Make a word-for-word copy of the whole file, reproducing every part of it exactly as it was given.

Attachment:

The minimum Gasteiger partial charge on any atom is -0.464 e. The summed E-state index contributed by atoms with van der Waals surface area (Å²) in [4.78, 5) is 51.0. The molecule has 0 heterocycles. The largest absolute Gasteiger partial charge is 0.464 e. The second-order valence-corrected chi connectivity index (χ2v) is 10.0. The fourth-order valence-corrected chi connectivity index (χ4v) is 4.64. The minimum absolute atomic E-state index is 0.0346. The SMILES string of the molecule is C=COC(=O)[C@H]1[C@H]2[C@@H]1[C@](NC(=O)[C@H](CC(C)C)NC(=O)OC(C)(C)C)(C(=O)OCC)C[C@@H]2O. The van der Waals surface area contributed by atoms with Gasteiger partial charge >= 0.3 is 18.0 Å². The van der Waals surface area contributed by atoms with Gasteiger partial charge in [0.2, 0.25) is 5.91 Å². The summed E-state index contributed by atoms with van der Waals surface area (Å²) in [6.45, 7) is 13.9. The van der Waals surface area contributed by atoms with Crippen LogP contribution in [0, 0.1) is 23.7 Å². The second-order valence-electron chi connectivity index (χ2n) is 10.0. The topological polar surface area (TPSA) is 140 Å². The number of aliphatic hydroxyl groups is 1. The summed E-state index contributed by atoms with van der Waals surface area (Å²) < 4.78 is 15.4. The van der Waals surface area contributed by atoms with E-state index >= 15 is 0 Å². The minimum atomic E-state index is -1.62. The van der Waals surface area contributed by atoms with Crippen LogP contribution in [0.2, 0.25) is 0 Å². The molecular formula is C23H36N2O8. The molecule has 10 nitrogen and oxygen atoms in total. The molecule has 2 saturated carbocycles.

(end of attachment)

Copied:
The minimum Gasteiger partial charge on any atom is -0.464 e. The summed E-state index contributed by atoms with van der Waals surface area (Å²) in [4.78, 5) is 51.0. The molecule has 0 heterocycles. The largest absolute Gasteiger partial charge is 0.464 e. The second-order valence-corrected chi connectivity index (χ2v) is 10.0. The fourth-order valence-corrected chi connectivity index (χ4v) is 4.64. The minimum absolute atomic E-state index is 0.0346. The SMILES string of the molecule is C=COC(=O)[C@H]1[C@H]2[C@@H]1[C@](NC(=O)[C@H](CC(C)C)NC(=O)OC(C)(C)C)(C(=O)OCC)C[C@@H]2O. The van der Waals surface area contributed by atoms with Gasteiger partial charge >= 0.3 is 18.0 Å². The van der Waals surface area contributed by atoms with Gasteiger partial charge in [0.2, 0.25) is 5.91 Å². The summed E-state index contributed by atoms with van der Waals surface area (Å²) in [6.45, 7) is 13.9. The van der Waals surface area contributed by atoms with Crippen LogP contribution in [0, 0.1) is 23.7 Å². The second-order valence-electron chi connectivity index (χ2n) is 10.0. The topological polar surface area (TPSA) is 140 Å². The number of aliphatic hydroxyl groups is 1. The summed E-state index contributed by atoms with van der Waals surface area (Å²) < 4.78 is 15.4. The van der Waals surface area contributed by atoms with E-state index >= 15 is 0 Å². The minimum atomic E-state index is -1.62. The van der Waals surface area contributed by atoms with Crippen LogP contribution in [0.2, 0.25) is 0 Å². The molecular formula is C23H36N2O8. The molecule has 10 nitrogen and oxygen atoms in total. The molecule has 2 saturated carbocycles.